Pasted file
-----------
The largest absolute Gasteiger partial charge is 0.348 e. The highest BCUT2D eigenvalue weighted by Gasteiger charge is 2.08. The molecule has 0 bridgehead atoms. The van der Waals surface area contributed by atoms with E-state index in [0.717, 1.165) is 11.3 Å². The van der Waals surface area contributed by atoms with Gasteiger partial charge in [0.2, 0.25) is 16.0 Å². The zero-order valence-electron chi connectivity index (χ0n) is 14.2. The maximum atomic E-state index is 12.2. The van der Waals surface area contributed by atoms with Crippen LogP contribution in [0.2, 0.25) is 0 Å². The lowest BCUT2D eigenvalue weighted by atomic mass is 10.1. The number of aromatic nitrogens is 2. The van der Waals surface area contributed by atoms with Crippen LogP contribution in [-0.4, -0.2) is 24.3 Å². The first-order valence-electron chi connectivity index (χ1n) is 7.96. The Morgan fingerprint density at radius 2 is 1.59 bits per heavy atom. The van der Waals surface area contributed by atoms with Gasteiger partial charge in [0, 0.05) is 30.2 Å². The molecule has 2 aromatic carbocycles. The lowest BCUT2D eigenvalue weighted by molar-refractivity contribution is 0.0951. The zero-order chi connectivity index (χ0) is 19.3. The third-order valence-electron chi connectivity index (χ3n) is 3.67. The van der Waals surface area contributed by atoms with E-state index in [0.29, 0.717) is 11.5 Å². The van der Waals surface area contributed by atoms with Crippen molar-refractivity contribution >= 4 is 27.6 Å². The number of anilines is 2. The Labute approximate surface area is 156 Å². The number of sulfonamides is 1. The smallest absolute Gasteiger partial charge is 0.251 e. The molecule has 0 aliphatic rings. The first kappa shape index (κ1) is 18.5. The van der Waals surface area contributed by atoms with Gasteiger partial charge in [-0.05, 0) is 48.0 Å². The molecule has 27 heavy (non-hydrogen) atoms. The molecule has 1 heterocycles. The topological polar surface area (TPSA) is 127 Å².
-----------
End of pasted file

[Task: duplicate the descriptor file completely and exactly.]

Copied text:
The largest absolute Gasteiger partial charge is 0.348 e. The highest BCUT2D eigenvalue weighted by Gasteiger charge is 2.08. The molecule has 0 bridgehead atoms. The van der Waals surface area contributed by atoms with E-state index in [0.717, 1.165) is 11.3 Å². The van der Waals surface area contributed by atoms with Gasteiger partial charge in [0.2, 0.25) is 16.0 Å². The zero-order valence-electron chi connectivity index (χ0n) is 14.2. The maximum atomic E-state index is 12.2. The van der Waals surface area contributed by atoms with Crippen LogP contribution in [0.2, 0.25) is 0 Å². The lowest BCUT2D eigenvalue weighted by atomic mass is 10.1. The number of aromatic nitrogens is 2. The van der Waals surface area contributed by atoms with Crippen LogP contribution in [-0.4, -0.2) is 24.3 Å². The first-order valence-electron chi connectivity index (χ1n) is 7.96. The Morgan fingerprint density at radius 2 is 1.59 bits per heavy atom. The van der Waals surface area contributed by atoms with Gasteiger partial charge in [0, 0.05) is 30.2 Å². The molecule has 2 aromatic carbocycles. The lowest BCUT2D eigenvalue weighted by molar-refractivity contribution is 0.0951. The zero-order chi connectivity index (χ0) is 19.3. The third-order valence-electron chi connectivity index (χ3n) is 3.67. The van der Waals surface area contributed by atoms with E-state index in [0.29, 0.717) is 11.5 Å². The van der Waals surface area contributed by atoms with Crippen molar-refractivity contribution >= 4 is 27.6 Å². The number of anilines is 2. The Labute approximate surface area is 156 Å². The number of sulfonamides is 1. The smallest absolute Gasteiger partial charge is 0.251 e. The molecule has 0 aliphatic rings. The first kappa shape index (κ1) is 18.5. The van der Waals surface area contributed by atoms with Gasteiger partial charge in [-0.05, 0) is 48.0 Å². The molecule has 27 heavy (non-hydrogen) atoms. The molecule has 1 heterocycles. The topological polar surface area (TPSA) is 127 Å².